33 Pages Posted: 25 Aug 2008
Debate over the proper role of federal law enforcement concerning bias-motivated crimes, popularly known as hate crimes, implicates criminal law doctrine and theory, issues of federalism, definitions of equality, and questions of free expression. The Hate Crimes Prevention Act of 2007 is the most recent step in the evolving federal statutory response to bias-motivated violence. Although not enacted, by some measures this proposed legislation would have been the most important piece of federal criminal civil rights legislation in nearly forty years, and in some ways, the most important such legislation since Reconstruction.
This Article focuses on four interrelated questions that deal with fundamental American values, offer a firm answer in the affirmative as to each: Is it appropriate for a criminal law to punish on the basis of a perpetrator's motivation? Should gender, sexual orientation, gender identity, and disability be included in a federal bias crime law? Are bias crime laws consonant with principles of free expression? Is a prominent federal role in the prosecution and punishment of bias crimes consistent with the proper division of authority between state (and local) government and the federal government in our political system?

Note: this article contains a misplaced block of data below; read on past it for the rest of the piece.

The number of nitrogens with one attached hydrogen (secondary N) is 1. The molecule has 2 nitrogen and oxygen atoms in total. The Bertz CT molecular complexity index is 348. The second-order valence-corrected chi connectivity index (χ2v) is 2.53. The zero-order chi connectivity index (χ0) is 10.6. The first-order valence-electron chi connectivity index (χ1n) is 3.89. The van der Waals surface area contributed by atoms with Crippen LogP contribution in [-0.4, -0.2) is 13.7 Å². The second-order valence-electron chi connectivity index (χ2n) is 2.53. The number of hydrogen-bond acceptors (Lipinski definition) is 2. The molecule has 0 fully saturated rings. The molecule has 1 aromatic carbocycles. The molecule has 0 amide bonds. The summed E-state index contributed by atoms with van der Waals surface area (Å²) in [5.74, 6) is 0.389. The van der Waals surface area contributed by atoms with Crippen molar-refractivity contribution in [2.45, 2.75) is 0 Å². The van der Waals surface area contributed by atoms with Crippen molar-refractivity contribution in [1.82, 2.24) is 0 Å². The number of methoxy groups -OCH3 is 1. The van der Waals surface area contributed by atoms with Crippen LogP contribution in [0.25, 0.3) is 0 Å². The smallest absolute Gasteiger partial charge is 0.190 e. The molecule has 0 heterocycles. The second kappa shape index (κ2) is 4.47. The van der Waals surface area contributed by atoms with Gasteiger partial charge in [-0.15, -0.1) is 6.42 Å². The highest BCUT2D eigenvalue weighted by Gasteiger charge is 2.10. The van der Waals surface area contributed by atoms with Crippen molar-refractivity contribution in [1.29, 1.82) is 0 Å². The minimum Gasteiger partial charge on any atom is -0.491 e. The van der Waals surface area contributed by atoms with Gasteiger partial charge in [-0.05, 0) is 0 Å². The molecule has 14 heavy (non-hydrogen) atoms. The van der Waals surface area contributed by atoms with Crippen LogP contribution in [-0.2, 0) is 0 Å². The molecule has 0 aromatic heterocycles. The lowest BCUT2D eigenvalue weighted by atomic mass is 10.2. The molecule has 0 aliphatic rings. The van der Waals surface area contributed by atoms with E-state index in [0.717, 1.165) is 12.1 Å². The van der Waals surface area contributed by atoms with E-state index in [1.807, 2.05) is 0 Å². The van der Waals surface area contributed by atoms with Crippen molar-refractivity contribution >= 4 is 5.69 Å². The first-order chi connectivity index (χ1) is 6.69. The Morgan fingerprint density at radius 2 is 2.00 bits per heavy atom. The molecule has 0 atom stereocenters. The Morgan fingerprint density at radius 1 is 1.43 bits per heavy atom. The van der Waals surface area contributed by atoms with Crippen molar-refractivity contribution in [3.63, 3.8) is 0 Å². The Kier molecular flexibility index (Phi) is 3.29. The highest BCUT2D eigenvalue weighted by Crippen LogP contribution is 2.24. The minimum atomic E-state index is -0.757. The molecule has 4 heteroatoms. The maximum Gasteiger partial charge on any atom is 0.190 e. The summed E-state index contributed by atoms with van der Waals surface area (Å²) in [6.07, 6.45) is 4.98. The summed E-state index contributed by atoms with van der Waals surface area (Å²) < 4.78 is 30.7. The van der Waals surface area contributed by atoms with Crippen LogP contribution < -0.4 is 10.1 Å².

This article concludes that the lessons learned in the debate concerning the Hate Crimes Prevention Act of 2007 help us see a path not only toward more effective enforcement of bias crime law enforcement, but also a path toward bias crime legislating, and perhaps, therefore, legislating more generally.
Keywords: hate crimes, free expression, federalism
JEL Classification: K14, K42
Suggested Citation: Suggested Citation
Lawrence, Frederick M., The Evolving Federal Role in Bias Crime Law Enforcement and the Hate Crimes Prevention Act of 2007. Stanford Law & Policy Review, Vol. 19, 2008; GWU Legal Studies Research Paper No. 434; GWU Law School Public Law Research Paper No. 434. Available at SSRN: https://ssrn.com/abstract=1247742